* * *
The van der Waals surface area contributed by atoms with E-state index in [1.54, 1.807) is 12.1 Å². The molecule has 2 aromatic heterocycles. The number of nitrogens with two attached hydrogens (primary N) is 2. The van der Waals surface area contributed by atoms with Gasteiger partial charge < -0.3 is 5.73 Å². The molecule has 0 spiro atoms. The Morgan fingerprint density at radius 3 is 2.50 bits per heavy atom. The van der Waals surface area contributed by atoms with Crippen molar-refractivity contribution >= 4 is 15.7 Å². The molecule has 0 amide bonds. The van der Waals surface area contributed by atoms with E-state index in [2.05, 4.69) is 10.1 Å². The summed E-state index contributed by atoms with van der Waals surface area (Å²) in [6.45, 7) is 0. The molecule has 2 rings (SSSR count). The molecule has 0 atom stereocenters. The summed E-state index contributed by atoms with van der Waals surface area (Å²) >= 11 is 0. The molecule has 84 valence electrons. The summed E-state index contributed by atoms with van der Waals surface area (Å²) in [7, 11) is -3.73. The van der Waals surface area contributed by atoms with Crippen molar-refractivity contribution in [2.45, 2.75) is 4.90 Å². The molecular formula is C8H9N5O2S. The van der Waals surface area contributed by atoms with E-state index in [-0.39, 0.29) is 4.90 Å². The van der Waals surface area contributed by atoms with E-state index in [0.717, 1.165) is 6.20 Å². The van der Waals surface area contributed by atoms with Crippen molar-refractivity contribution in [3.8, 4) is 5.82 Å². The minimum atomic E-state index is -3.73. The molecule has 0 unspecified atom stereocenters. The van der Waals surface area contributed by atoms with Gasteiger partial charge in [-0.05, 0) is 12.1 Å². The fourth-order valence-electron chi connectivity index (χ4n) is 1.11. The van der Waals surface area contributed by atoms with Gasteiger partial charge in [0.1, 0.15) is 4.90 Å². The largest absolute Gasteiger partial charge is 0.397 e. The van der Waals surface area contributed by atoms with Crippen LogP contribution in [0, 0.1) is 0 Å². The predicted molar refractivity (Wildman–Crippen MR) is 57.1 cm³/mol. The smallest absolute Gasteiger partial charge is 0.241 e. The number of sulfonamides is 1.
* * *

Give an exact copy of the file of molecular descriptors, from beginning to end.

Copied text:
The van der Waals surface area contributed by atoms with E-state index in [1.54, 1.807) is 12.1 Å². The molecule has 2 aromatic heterocycles. The number of nitrogens with two attached hydrogens (primary N) is 2. The van der Waals surface area contributed by atoms with Gasteiger partial charge < -0.3 is 5.73 Å². The molecule has 0 spiro atoms. The Morgan fingerprint density at radius 3 is 2.50 bits per heavy atom. The van der Waals surface area contributed by atoms with Crippen molar-refractivity contribution >= 4 is 15.7 Å². The molecule has 0 amide bonds. The van der Waals surface area contributed by atoms with E-state index in [2.05, 4.69) is 10.1 Å². The summed E-state index contributed by atoms with van der Waals surface area (Å²) in [6.45, 7) is 0. The molecule has 2 rings (SSSR count). The molecule has 0 atom stereocenters. The summed E-state index contributed by atoms with van der Waals surface area (Å²) >= 11 is 0. The molecule has 84 valence electrons. The summed E-state index contributed by atoms with van der Waals surface area (Å²) in [7, 11) is -3.73. The van der Waals surface area contributed by atoms with Crippen molar-refractivity contribution in [2.45, 2.75) is 4.90 Å². The molecular formula is C8H9N5O2S. The van der Waals surface area contributed by atoms with E-state index in [-0.39, 0.29) is 4.90 Å². The van der Waals surface area contributed by atoms with E-state index in [0.717, 1.165) is 6.20 Å². The van der Waals surface area contributed by atoms with Crippen molar-refractivity contribution in [3.8, 4) is 5.82 Å². The minimum atomic E-state index is -3.73. The molecule has 0 unspecified atom stereocenters. The van der Waals surface area contributed by atoms with Gasteiger partial charge in [-0.05, 0) is 12.1 Å². The fourth-order valence-electron chi connectivity index (χ4n) is 1.11. The van der Waals surface area contributed by atoms with Gasteiger partial charge in [0.1, 0.15) is 4.90 Å². The largest absolute Gasteiger partial charge is 0.397 e. The van der Waals surface area contributed by atoms with Crippen LogP contribution in [0, 0.1) is 0 Å². The predicted molar refractivity (Wildman–Crippen MR) is 57.1 cm³/mol. The smallest absolute Gasteiger partial charge is 0.241 e. The number of sulfonamides is 1.